Review of the AER’s Network and Retail Exemption Guidelines

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On 18 May 2021, the Australian Energy Regulator published a consultation paper concerning a review of the AER’s (Retail) Exempt Selling Guideline and Electricity Network Service Provider – Registration Exemption Guidelines. The consultation paper was published as a result of the review commenced in February 2021 into each of those respective guidelines.

The stated objectives of the AER’s review include to improve the clarity and readability of exemption requirements, to streamline the Network Exemption Guideline and to remove redundancies, to clarify concepts such as own, control, and operate, to introduce new standardised statements where information requirements need to be met, and to improve consistency between the two guidelines.

Clearly, this review being conducted by the Australian Energy Regulator is of significant importance to all exempt and authorised retailers operating within embedded networks in those jurisdictions that have adopted the National Energy Customer Framework and, in the case of Victoria, for those entities that are covered by the Network Service Provider Registration Exemption Guideline.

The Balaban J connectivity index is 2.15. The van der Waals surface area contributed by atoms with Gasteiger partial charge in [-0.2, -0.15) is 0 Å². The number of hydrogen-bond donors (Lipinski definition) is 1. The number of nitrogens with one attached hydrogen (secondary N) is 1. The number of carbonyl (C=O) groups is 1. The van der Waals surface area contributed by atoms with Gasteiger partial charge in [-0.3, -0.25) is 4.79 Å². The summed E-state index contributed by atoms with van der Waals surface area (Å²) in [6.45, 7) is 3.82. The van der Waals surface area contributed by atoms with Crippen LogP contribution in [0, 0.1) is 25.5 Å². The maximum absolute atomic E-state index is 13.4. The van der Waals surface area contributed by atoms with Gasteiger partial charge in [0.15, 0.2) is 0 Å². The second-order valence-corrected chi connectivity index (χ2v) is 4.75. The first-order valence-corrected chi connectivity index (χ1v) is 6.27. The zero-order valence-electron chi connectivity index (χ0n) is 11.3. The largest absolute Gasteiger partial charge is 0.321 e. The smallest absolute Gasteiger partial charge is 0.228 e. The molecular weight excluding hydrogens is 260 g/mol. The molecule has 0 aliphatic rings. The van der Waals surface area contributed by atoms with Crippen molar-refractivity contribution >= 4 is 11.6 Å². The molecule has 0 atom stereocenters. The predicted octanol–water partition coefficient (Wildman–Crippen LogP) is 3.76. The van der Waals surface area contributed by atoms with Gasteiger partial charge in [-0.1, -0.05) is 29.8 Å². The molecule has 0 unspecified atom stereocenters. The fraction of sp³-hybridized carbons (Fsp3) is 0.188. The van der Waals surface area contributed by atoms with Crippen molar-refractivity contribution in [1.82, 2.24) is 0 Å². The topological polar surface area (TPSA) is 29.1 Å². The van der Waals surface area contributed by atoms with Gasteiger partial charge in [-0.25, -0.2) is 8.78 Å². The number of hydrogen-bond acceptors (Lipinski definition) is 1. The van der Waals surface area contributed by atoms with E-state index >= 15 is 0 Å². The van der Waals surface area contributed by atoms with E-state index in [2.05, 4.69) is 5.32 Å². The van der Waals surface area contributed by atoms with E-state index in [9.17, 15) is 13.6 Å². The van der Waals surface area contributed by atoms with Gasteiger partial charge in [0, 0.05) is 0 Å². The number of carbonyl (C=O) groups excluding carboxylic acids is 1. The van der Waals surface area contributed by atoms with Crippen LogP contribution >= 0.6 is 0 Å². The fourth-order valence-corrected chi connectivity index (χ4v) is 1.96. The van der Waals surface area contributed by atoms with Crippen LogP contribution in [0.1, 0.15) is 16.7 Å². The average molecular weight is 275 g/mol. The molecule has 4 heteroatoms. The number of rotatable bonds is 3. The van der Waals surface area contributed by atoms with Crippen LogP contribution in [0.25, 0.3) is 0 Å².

We will review the consultation paper in more detail in future posts, but for now note that the consultation process is seeking submissions from interested stakeholders by 30 June 2021. You can access the AER’s consultation paper at the following link: https://www.aer.gov.au/networks-pipelines/guidelines-schemes-models-reviews/network-service-provider-registration-exemption-guideline-review-2021

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Submission to the AER’s Network and Retail Exemption Guidelines Review

We’ve submitted that the AER should consider implementing a ‘fast track approval’ process for the approval of proposed retrofit conversions of sites where the resulting embedded network would clearly bring consumers better pricing and where the configuration of the network infrastructure facilitates consumers who wish to ‘opt-out.’

As energy sellers know, the regulatory framework is partly designed to set the minimum standards of conduct expected and to punish those that are non-compliant. We believe that it is time that incentives were built into the regulatory framework. Where energy sellers develop products or services that have a clear consumer benefit, they should be rewarded by, for example, faster approvals. Faster approvals result in better commercial outcomes for energy sellers and those should be tied to consumer benefits.

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